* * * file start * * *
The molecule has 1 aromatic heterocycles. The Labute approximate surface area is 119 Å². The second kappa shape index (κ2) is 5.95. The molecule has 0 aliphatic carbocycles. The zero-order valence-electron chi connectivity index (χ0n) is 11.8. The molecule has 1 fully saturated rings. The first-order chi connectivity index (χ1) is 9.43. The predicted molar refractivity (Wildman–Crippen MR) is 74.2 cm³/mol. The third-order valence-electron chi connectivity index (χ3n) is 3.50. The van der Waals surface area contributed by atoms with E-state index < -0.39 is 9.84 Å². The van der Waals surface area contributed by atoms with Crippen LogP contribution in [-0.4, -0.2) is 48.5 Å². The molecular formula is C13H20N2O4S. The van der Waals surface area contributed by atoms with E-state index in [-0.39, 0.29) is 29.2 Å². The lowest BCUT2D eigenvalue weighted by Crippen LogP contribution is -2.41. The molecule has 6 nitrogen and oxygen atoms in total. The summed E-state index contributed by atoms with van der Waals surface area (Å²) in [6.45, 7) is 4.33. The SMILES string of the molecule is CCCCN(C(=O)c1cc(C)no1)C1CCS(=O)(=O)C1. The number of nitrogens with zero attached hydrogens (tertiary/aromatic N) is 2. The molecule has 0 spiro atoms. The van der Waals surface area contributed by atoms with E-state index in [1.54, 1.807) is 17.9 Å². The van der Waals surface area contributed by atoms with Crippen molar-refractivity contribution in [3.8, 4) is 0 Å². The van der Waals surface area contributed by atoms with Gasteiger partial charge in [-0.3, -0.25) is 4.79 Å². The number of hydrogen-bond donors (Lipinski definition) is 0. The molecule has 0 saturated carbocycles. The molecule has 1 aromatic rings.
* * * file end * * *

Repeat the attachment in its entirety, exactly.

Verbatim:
The molecule has 1 aromatic heterocycles. The Labute approximate surface area is 119 Å². The second kappa shape index (κ2) is 5.95. The molecule has 0 aliphatic carbocycles. The zero-order valence-electron chi connectivity index (χ0n) is 11.8. The molecule has 1 fully saturated rings. The first-order chi connectivity index (χ1) is 9.43. The predicted molar refractivity (Wildman–Crippen MR) is 74.2 cm³/mol. The third-order valence-electron chi connectivity index (χ3n) is 3.50. The van der Waals surface area contributed by atoms with E-state index < -0.39 is 9.84 Å². The van der Waals surface area contributed by atoms with Crippen LogP contribution in [-0.4, -0.2) is 48.5 Å². The molecular formula is C13H20N2O4S. The van der Waals surface area contributed by atoms with E-state index in [-0.39, 0.29) is 29.2 Å². The lowest BCUT2D eigenvalue weighted by Crippen LogP contribution is -2.41. The molecule has 6 nitrogen and oxygen atoms in total. The summed E-state index contributed by atoms with van der Waals surface area (Å²) in [6.45, 7) is 4.33. The SMILES string of the molecule is CCCCN(C(=O)c1cc(C)no1)C1CCS(=O)(=O)C1. The number of nitrogens with zero attached hydrogens (tertiary/aromatic N) is 2. The molecule has 0 spiro atoms. The van der Waals surface area contributed by atoms with E-state index in [1.54, 1.807) is 17.9 Å². The van der Waals surface area contributed by atoms with Crippen molar-refractivity contribution in [3.8, 4) is 0 Å². The van der Waals surface area contributed by atoms with Gasteiger partial charge in [-0.3, -0.25) is 4.79 Å². The number of hydrogen-bond donors (Lipinski definition) is 0. The molecule has 0 saturated carbocycles. The molecule has 1 aromatic rings.